Kaua‘i’s esteemed retired judge directs the public’s attention to the possibility that public and county policy is not made at public hearings or meetings, but is delivered by un-named parties holding secret communications with our elected and appointed officials via “coconut wireless.”

Our judge’s opinions regarding these civics’ issues are well documented in his many editorial letters, including that of Feb. 13, when he chastises those without coconut wireless “coconuts” for being uninformed. The judge’s logic concludes that public testimony is irrelevant. It requires a “coconut” to be heard.

Successive administrations’ systemic KKK resistance to change (patterns of behavior), illustrated during the million-dollar civil rights settlement debacle with Chief Lum, continues unabated outside KPD and the institutional resistance to change directly caused the recent million-dollar public loss in settlement costs.

We will surely face more lawsuits if the administration and council continues to fail to grant independent authority where civics’ and our civil rights requires independence. These civil rights lawsuits are in large part due to the “coconut wireless” KKK successes resisting modernizing the charter and ignoring mandated changes in operations.

Mandated changes include independent auditing of our financial activities and services through several mechanisms. Independent authority, safe from political meddling, is legally required for the auditor, HR, loss prevention, and other departments in order for them to effectively do their jobs while protecting our workforce and the public’s pocketbook from more “indefensible” or criminal violations of our civil rights.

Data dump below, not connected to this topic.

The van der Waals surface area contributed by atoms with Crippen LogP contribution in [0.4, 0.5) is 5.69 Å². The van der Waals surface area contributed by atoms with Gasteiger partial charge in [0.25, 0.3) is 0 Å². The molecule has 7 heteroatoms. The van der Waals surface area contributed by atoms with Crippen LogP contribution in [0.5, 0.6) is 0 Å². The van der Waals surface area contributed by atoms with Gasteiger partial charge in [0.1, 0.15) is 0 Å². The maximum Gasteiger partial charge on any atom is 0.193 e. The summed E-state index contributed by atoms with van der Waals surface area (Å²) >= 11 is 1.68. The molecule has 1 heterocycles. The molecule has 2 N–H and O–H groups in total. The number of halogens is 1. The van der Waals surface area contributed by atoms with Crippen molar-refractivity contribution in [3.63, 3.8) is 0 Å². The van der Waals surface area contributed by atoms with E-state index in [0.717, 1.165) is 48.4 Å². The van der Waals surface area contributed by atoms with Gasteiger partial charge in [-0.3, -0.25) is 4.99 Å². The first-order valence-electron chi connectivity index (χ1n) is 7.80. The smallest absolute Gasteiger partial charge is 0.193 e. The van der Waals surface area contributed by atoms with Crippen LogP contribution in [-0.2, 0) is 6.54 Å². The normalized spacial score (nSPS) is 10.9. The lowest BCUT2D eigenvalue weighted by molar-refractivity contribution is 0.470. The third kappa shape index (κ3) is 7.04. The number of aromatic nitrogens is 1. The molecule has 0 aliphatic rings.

If our officials are proud of how they spend our tax money, they would provide audits and sunshine to demonstrate the truth. Do our B&Cs resist or encourage the public to “follow their own tax money”? Do our B&Cs determine the public interest through written rules and public testimony, or from the coconut wireless? Do our B&Cs protect the public interest from self-serving special interests, or protect the special interests from public scrutiny?

It’s small wonder there is controversy regarding this county’s civics’ model, including B&Cs, when the leadership’s operational slogan of Keep Kaua‘i Kaua‘i is synonymous with administrative “technically not illegal” practices that violate workers’ and the public’s civil rights.

Lonnie Sykos, Kapa‘a

It can be done

In these days of worry about educating our youth, congratulations and mahalo to the administration, staff, and school community at Koloa Elementary School — the only school on Kaua‘i to make their federal and state Annual Yearly Progress last year.

Five years ago, this school was on the verge of closure. With strong leadership and dedicated teachers, the students of Koloa/Po‘ipu have thrived and achieved so much. Five years in a row, they have made and exceeded the federal goals — it can be done.

Thanks Deb Lindsay and teachers and staff of Koloa for your strong presence, leadership and love of our keiki.

David Lane, Koloa